An analysis of available hydrologic data was conducted to evaluate the effects on groundwater levels in the Missouri River alluvial aquifer caused by changes in Missouri River stage at selected sites in Fremont and Monona Counties in western Iowa. Daily mean ground-water levels and river stage measured during November 1995- September 1996, simulated daily mean river stage for November 1995-December 1996 derived from simulated daily mean discharge for eight alternative water-management plans for the Missouri River, and simulated daily mean ground-water levels for November 1995- December 1996 for selected water-management plans were used in the study. The measured data represent hydrologic conditions for the Current (1998) Water-Control Plan of the U.S. Army Corps of Engineers.
Ground-water levels in the alluvial aquifer vary in response to river stage, precipitation, proximity to drainage ditches, evapotranspiration, and pumpage. In Fremont County, measured ground-water levels generally were lower than river stage during the spring, summer, and fall months. In Monona County, measured ground-water levels generally were higher than river stage. Water levels in wells at distances greater than about 8,000 feet from the river in Fremont County and about 6,500 feet in Monona County likely were more affected by precipitation or proximity to drainage ditches than by river stage.
Changes in river stage likely affect groundwater levels in Fremont County to a greater degree than in Monona County. In Fremont County, the hydraulic gradient generally is from the river to the aquifer; in Monona County, the gradient generally is from the aquifer to the river. The response of ground- water levels to changes in river stage in Monona County is less apparent than in Fremont County. The higher ground-water levels in Monona County indicate that the effects of other factors, such as differences in recharge from precipitation and aquifer properties, are more dominant than in Fremont County.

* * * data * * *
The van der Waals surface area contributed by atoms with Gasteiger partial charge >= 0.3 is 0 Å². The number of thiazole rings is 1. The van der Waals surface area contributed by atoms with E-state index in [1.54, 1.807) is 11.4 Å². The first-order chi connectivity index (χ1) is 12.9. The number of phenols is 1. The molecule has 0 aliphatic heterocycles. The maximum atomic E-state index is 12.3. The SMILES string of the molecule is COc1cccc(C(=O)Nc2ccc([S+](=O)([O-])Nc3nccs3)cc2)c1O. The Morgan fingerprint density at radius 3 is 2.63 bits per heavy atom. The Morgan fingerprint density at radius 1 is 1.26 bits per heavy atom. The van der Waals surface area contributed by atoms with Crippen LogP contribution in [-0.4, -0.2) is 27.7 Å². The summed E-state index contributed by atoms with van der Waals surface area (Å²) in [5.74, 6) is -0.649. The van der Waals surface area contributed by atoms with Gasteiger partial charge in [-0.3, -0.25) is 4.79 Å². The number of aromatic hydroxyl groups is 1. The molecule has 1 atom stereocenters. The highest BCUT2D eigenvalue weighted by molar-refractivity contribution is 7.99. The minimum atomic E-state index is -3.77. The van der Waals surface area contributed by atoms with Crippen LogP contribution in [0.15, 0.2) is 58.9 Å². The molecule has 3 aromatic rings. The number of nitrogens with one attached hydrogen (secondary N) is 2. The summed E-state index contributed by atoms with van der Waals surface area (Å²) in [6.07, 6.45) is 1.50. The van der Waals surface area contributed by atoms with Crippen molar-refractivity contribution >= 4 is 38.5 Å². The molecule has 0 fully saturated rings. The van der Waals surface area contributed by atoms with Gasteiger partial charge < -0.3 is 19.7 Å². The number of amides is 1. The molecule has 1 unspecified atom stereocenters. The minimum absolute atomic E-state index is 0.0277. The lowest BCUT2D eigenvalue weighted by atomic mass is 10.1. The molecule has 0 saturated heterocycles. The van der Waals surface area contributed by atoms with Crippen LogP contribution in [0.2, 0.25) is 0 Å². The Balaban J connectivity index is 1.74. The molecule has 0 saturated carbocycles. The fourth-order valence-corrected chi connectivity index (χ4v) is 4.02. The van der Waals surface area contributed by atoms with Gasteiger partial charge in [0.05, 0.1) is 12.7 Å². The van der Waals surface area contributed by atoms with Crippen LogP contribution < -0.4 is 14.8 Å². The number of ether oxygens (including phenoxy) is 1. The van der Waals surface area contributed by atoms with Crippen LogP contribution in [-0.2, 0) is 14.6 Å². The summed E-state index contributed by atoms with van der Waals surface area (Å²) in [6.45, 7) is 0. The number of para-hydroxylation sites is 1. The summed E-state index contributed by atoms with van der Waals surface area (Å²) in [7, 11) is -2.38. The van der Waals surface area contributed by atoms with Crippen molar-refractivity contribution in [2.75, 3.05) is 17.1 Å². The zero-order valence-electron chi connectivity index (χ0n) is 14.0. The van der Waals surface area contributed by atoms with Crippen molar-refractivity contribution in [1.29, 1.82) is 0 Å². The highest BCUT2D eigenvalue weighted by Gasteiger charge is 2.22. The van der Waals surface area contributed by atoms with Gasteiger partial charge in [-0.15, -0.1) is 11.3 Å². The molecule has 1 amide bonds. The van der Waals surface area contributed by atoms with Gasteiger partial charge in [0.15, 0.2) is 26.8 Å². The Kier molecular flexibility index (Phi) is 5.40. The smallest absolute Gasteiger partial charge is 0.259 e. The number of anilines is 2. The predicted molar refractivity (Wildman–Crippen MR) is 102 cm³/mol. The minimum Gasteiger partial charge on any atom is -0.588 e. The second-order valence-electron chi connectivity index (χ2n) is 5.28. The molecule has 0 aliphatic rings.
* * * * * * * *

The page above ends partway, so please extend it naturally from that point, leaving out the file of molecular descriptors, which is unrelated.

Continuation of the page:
Generally, the effects of simulated river stage caused higher simulated ground-water levels in Fremont and Monona Counties at distances less than 10,000 feet from the river during the spring months for selected alternatives to the Current Water-Control Plan that target increased benefits to fish and wildlife. Local hydrogeologic conditions will determine how significantly the possible 1- to 4-foot change in ground-water levels affects land use within 10,000 feet of the river. For example, lower river stage and ground-water levels during the mid-summer months could improve drainage in lowland areas during periods of greater-than-normal precipitation. Actual depth to ground water might be controlled by factors other than river stage, such as proximity to drainage ditches and local differences in recharge by precipitation, discharge from evapotranspiration, aquifer properties, and land-surface altitude.
|Title||Effects on ground-water levels in the Missouri River alluvial aquifer caused by changes in Missouri River stage, Fremont and Monona Counties, Iowa|
|Authors||Keith J. Lucey, Bryan D. Schaap, Edward E. Fischer|
|Publication Subtype||USGS Numbered Series|
|Series Title||Water-Resources Investigations Report|
|Record Source||USGS Publications Warehouse|
|USGS Organization||Iowa Water Science Center|